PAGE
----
Which brings me to the differences between the original and this newly release version–if you have any interest in the Civil War, seeing the film is a must. If you have more than a passing interest, buying the DVD is a no brainer. I’ve watched this film several times and every time I see things that I missed the first time. It goes by so swiftly, the names of the “giants” we know so well flying by so that it’s difficult to focus for long. Definitely worth owning. But if you already own it, is it worth buying this new version?
Its extra hour of footage is seemless and fantastic. There’s a signficantly stronger emphasis on the views of southern African-Americans, with Jackson’s black servant given more lines and scenes. We see one or two scenes with him discussing with a freed slave their love of home and, yes, even the respect and love of their owners versus the overwhelming, human desire for freedom. For the first time, also, we meet John Wilkes Booth, who didn’t have much to do with the war, but changed everything after the war with his assassination of Lincoln. And for those who’ve seen Gettysburg and wondered about the spy Harrison, we meet him in the director’s cut of Gods and Generals while he is still an actor, as we see his decision to go to war himself.
One final comment–I’ve read that reviewers have complained that the focus on these films seems more sided to the southern cause than northern. I admit, I feel this way as well. However, I think this may be because until Sherman and Grant, the Federal generals passed quickly by and may not have been worth much effort in getting to know them. I did read in the book that came with the collection that a third film involving Grant has been planned but never made. I expect this would be a great deal less one-sided. Fingers crossed that the movie is someday made!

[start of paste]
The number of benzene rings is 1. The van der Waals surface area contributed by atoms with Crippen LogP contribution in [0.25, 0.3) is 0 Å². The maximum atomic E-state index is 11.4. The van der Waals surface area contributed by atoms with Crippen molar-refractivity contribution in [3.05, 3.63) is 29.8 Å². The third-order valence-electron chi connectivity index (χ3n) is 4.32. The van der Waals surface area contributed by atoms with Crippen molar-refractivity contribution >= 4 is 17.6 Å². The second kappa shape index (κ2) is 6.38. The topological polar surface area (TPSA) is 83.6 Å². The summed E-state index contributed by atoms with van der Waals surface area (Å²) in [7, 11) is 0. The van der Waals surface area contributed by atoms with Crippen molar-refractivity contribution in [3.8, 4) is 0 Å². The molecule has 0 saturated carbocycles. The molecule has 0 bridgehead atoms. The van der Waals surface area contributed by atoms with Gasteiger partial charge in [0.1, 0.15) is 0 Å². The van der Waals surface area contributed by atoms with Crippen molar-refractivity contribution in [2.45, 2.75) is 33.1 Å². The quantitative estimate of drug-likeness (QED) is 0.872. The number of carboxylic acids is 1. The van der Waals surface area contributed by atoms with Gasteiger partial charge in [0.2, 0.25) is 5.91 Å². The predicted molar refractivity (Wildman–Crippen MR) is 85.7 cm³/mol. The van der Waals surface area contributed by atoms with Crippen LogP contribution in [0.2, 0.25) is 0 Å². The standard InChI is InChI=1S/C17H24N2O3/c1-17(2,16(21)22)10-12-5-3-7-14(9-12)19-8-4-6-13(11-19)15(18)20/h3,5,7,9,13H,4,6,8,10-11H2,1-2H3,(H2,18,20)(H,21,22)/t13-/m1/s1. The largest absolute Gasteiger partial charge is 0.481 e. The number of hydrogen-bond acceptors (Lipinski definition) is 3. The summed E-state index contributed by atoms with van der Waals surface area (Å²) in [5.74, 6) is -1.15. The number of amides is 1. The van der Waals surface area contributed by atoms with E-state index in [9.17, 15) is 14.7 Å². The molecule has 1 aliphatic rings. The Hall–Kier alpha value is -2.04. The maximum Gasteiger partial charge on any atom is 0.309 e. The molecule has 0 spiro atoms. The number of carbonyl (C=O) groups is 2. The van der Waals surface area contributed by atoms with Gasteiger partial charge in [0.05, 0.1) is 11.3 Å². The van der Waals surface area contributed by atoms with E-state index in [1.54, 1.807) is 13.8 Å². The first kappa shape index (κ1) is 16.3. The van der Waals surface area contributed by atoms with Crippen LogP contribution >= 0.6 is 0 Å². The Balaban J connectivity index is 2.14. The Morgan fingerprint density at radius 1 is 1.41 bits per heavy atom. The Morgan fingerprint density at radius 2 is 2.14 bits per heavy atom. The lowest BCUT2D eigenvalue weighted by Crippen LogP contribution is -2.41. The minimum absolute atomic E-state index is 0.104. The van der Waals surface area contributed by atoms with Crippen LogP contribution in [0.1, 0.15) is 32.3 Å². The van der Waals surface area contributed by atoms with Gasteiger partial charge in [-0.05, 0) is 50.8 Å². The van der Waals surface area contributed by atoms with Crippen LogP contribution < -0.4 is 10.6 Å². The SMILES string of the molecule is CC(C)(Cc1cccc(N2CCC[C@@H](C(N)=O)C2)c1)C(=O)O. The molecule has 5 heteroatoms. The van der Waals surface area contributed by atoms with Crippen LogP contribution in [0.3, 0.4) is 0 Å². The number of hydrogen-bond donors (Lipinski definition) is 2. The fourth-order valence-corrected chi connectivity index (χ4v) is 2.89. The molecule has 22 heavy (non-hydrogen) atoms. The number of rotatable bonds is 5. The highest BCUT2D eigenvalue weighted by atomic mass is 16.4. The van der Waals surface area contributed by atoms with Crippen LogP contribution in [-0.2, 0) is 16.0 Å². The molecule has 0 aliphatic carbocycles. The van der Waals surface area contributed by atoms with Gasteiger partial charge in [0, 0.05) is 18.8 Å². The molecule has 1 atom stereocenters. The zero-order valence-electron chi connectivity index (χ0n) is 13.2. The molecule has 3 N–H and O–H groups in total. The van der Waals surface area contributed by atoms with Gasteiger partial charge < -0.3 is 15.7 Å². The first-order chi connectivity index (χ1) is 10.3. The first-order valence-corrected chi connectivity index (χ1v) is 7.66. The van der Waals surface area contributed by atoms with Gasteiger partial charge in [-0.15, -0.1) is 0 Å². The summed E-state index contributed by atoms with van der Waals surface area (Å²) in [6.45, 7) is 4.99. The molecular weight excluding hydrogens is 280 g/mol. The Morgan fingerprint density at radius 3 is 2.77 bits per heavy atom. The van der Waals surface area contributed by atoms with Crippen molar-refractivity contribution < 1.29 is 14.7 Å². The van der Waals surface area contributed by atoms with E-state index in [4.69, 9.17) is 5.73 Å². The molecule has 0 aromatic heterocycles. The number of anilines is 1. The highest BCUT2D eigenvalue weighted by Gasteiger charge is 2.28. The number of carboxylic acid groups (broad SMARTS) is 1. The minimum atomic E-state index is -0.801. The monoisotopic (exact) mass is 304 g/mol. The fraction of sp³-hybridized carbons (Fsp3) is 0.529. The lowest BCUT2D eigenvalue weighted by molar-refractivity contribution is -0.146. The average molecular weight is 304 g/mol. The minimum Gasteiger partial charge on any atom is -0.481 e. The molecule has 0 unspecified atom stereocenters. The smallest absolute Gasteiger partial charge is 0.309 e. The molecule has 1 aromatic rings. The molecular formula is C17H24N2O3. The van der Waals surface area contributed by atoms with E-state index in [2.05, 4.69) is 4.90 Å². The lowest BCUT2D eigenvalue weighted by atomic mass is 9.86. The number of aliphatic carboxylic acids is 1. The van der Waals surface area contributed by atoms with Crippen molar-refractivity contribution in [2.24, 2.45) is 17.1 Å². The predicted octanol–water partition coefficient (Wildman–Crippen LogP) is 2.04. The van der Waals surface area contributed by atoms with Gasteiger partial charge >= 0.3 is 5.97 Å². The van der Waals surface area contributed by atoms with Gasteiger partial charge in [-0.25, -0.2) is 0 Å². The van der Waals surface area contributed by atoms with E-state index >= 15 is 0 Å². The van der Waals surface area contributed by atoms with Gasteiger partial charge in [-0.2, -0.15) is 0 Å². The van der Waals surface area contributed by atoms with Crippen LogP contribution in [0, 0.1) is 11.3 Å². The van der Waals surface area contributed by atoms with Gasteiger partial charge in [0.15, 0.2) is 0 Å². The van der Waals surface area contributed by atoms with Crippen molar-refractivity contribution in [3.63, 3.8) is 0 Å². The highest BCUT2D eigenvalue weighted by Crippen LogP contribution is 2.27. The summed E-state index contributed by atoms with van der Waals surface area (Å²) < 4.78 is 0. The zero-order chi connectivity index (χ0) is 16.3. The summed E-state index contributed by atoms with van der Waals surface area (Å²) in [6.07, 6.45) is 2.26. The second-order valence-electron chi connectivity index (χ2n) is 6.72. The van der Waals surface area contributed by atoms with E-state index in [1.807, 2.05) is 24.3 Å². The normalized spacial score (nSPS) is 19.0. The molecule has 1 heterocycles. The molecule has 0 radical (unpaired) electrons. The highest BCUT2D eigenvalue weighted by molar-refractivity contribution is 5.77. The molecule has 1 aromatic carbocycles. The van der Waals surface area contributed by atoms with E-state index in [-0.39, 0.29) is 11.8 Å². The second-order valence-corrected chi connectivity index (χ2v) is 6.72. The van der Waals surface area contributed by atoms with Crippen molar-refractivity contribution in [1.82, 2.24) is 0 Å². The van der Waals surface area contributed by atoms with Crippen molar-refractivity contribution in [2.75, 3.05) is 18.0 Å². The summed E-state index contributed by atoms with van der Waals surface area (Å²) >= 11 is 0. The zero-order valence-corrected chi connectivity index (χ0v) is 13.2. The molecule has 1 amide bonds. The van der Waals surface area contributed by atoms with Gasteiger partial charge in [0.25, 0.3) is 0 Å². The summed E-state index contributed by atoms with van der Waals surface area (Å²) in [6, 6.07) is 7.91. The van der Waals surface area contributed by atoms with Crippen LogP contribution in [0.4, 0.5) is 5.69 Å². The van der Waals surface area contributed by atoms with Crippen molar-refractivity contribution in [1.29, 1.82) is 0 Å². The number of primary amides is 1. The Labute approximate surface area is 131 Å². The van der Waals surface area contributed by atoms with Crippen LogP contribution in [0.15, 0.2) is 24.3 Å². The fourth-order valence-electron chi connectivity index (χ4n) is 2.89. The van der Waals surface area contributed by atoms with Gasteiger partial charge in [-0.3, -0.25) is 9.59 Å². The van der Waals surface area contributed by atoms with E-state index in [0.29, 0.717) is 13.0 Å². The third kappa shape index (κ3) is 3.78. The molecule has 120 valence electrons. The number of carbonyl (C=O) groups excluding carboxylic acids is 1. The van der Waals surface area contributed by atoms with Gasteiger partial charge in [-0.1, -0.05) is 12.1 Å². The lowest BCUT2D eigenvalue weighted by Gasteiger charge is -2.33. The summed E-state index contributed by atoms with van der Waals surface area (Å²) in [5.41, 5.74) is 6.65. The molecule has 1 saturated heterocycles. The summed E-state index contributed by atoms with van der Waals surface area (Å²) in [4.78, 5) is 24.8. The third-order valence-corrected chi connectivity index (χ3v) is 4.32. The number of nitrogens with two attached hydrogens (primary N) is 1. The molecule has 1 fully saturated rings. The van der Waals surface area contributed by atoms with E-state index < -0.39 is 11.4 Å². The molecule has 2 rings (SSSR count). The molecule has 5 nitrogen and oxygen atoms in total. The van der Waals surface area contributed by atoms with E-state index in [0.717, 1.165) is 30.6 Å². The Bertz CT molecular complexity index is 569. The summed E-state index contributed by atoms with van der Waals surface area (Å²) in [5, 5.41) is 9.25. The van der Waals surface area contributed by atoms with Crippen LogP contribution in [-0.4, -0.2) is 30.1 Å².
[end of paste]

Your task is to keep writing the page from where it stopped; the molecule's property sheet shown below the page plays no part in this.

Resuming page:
So. .. leave a comment, and register to win the full commemorative package of Gods and Generals and Gettysburg. And if you don’t win, you can find out more information and/or purchase it here: www.civilwarmovies150.com and of course at Amazon.com. And stop by tomorrow for Gettysburg!
Additional Information provided by Warner Brothers:
Gods and Generals Extended Director’s Cut and Gettysburg Director’s Cut will be released May 24 from Warner Home Video in 2-disc, 48-page Blu-ray Book versions packaged with photographs, bios, timeline, production notes, maps, and more. They arrive in a double-wide gift box as a Limited Collector’s Edition on July 4
Gods and Generals Extended Director’s Cut is director Ron Maxwell’s newly re-edited 4-hour- 40-minute version, with one hour of new footage added, including amplified scenes and new subplot, never-before-seen footage and new bonus features.
Reedited from beginning to end with expanded scenes and an added subplot, this all-new 2-Disc Extended Director’s Cut — a prequel to Maxwell’s companion film, Gettysburg — restores his original vision of the fierce allegiances and combat during the early American Civil War.
Special Features* and Details:
- Commentary with Ron Maxwell, Keith Gibson and Professor James Robertson
- Extended Cut Commentary with Maxwell, Gibson and Robertson (NEW)
- Introduction by Ted Turner and Ron Maxwell (NEW)
- Gods & Generals: Journey to the Past
- The Life of Thomas “Stonewall” Jackson
- The Authenticities of the Film
- Cross the Green Mountain – Music Video by Bob Dylan
- Ron Maxwell’s Invitation to Take the Journey Through Hallowed Ground (NEW)
- Run Time: 280 minutes
- Rated: PG-13
- Price: $34.99 SRP